Senate Advances Patriot Act Overhaul, but Too Late to Foil Rand Paul (Updated)

Rand Paul arrives at the Capitol determined to block any Patriot Act extension Sunday. (Bill Clark/CQ Roll Call)

Updated 11:52 p.m. | The Senate voted overwhelmingly to advance the USA Freedom Act Sunday evening, but too late to prevent Sen. Rand Paul from being able to force a short-term expiration of Patriot Act surveillance authorities at midnight. The vote came after Majority Leader Mitch McConnell, R-Ky., threw in the towel on advancing any short-term extensions of the Patriot Act authorities under the continuing objections of Paul, the fellow Kentuckian he has endorsed for the presidency. The Senate voted 77-17, far above the 60-vote threshold to advance the bill. Several more steps are required, however, before a vote on final passage, which wouldn't happen until Tuesday at 2 a.m. at the earliest in the face of maximum obstruction from Paul. And it's starting to look like it could take more days beyond that.  

Paul acknowledged the bill "will ultimately pass" as he began an hourlong speech Sunday night.  

USA Freedom Act Supporters Say They Have the Votes (Updated)

Daines predicted the USA Freedom Act will pass as early as Sunday night. (Bill Clark/CQ Roll Call File Photo)

Updated 4:49 p.m. | Senate advocates for an overhaul of National Security Agency surveillance programs sound confident they have the votes to advance the USA Freedom Act. It's just a matter of time.  

"I think we'll get it passed on Sunday night," Sen. Steve Daines, R-Mont., told CNN Saturday, making a bullish prediction on the timing. "Now, by the rules of the Senate, with objections and so forth ... the Patriot Act may very well expire Sunday night, but we've got to start moving forward here. We could have done this a week ago. And this is the nature of Washington, D.C., is always managing by crisis."  

After Rand Paul's Objections, Patriot Act Lurches Toward Expiration (Updated)

Paul blocked a Patriot Act extension when he couldn't get votes on his amendments. (Bill Clark/CQ Roll Call)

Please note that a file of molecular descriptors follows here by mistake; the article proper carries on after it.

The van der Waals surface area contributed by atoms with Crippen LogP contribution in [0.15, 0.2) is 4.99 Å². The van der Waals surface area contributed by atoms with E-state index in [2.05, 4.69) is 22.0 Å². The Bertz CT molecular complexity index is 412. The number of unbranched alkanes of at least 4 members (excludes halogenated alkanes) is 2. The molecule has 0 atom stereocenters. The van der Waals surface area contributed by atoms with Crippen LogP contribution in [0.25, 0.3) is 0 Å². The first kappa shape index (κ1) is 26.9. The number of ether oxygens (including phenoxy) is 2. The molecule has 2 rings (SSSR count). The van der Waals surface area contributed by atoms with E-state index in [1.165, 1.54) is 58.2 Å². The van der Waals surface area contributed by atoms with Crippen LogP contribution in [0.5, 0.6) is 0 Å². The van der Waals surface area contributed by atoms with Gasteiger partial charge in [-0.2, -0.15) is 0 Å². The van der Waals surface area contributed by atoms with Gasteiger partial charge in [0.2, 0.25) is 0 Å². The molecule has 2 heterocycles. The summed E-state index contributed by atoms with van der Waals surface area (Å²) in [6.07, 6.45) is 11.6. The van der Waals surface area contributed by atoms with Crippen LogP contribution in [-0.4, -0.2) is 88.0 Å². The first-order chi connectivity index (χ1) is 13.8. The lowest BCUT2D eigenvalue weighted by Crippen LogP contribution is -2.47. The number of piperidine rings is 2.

Updated May 23, 2 a.m. | The Senate failed to advance even a one-day extension of the Patriot Act surveillance authorities early Saturday, with Sen. Rand Paul, R-Ky., leading bipartisan objections to Majority Leader Mitch McConnell, R-Ky., in an extraordinary sequence.  

The end result is that the Senate will reconvene for legislative business at 4 p.m. on May 31, staring down a midnight deadline to reauthorize the programs in question, including some far less contentious than the bulk data collection that's gotten most of the attention. "This week, I stood on the floor for roughly 11 hours in defense of the Fourth Amendment and successfully blocked the renewal of the Patriot Act. We should never give up our rights for a false sense of security," Paul said in a statement. "This is only the beginning — the first step of many. I will continue to do all I can until this illegal government spying program is put to an end, once and for all."  

Paul's Anti-NSA Push Is at Odds With McConnell's Agenda (Updated) (Video)

McConnell, right, has introduced a long-term extension of surveillance powers. (Tom Williams/CQ Roll Call File Photo)

Updated 12:34 p.m. | Sen. Rand Paul is calling the debate on an issue that puts him at odds with Majority Leader Mitch McConnell "a defining moment for our country."  

In a series of tweets, the junior Kentucky Republican declared he would do what was in his power to preclude reauthorization of expiring National Security Agency surveillance powers under the Patriot Act.